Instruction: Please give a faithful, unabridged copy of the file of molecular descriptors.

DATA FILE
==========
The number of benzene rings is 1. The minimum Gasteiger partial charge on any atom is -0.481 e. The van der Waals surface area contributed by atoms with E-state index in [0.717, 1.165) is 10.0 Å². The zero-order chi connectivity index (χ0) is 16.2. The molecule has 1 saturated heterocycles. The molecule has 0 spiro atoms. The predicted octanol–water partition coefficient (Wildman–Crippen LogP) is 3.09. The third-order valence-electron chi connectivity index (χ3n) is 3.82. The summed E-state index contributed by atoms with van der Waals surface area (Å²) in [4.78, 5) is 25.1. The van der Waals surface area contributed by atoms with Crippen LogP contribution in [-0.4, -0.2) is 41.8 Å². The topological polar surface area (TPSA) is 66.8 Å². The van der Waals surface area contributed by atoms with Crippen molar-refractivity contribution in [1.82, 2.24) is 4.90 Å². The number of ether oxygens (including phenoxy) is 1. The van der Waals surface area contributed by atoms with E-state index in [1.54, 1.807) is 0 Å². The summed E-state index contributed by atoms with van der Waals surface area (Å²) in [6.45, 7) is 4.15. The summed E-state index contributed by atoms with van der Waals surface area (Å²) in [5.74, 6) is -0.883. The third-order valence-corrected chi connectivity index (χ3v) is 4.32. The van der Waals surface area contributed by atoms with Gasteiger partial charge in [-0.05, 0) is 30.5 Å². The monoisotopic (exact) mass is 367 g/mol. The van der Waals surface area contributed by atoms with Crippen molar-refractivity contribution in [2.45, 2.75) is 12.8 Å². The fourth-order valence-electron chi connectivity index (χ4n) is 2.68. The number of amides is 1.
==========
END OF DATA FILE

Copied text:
The number of benzene rings is 1. The minimum Gasteiger partial charge on any atom is -0.481 e. The van der Waals surface area contributed by atoms with E-state index in [0.717, 1.165) is 10.0 Å². The zero-order chi connectivity index (χ0) is 16.2. The molecule has 1 saturated heterocycles. The molecule has 0 spiro atoms. The predicted octanol–water partition coefficient (Wildman–Crippen LogP) is 3.09. The third-order valence-electron chi connectivity index (χ3n) is 3.82. The summed E-state index contributed by atoms with van der Waals surface area (Å²) in [4.78, 5) is 25.1. The van der Waals surface area contributed by atoms with Crippen LogP contribution in [-0.4, -0.2) is 41.8 Å². The topological polar surface area (TPSA) is 66.8 Å². The van der Waals surface area contributed by atoms with Crippen molar-refractivity contribution in [1.82, 2.24) is 4.90 Å². The number of ether oxygens (including phenoxy) is 1. The van der Waals surface area contributed by atoms with E-state index in [1.54, 1.807) is 0 Å². The summed E-state index contributed by atoms with van der Waals surface area (Å²) in [6.45, 7) is 4.15. The summed E-state index contributed by atoms with van der Waals surface area (Å²) in [5.74, 6) is -0.883. The third-order valence-corrected chi connectivity index (χ3v) is 4.32. The van der Waals surface area contributed by atoms with Gasteiger partial charge in [-0.05, 0) is 30.5 Å². The monoisotopic (exact) mass is 367 g/mol. The van der Waals surface area contributed by atoms with Crippen molar-refractivity contribution in [2.45, 2.75) is 12.8 Å². The fourth-order valence-electron chi connectivity index (χ4n) is 2.68. The number of amides is 1.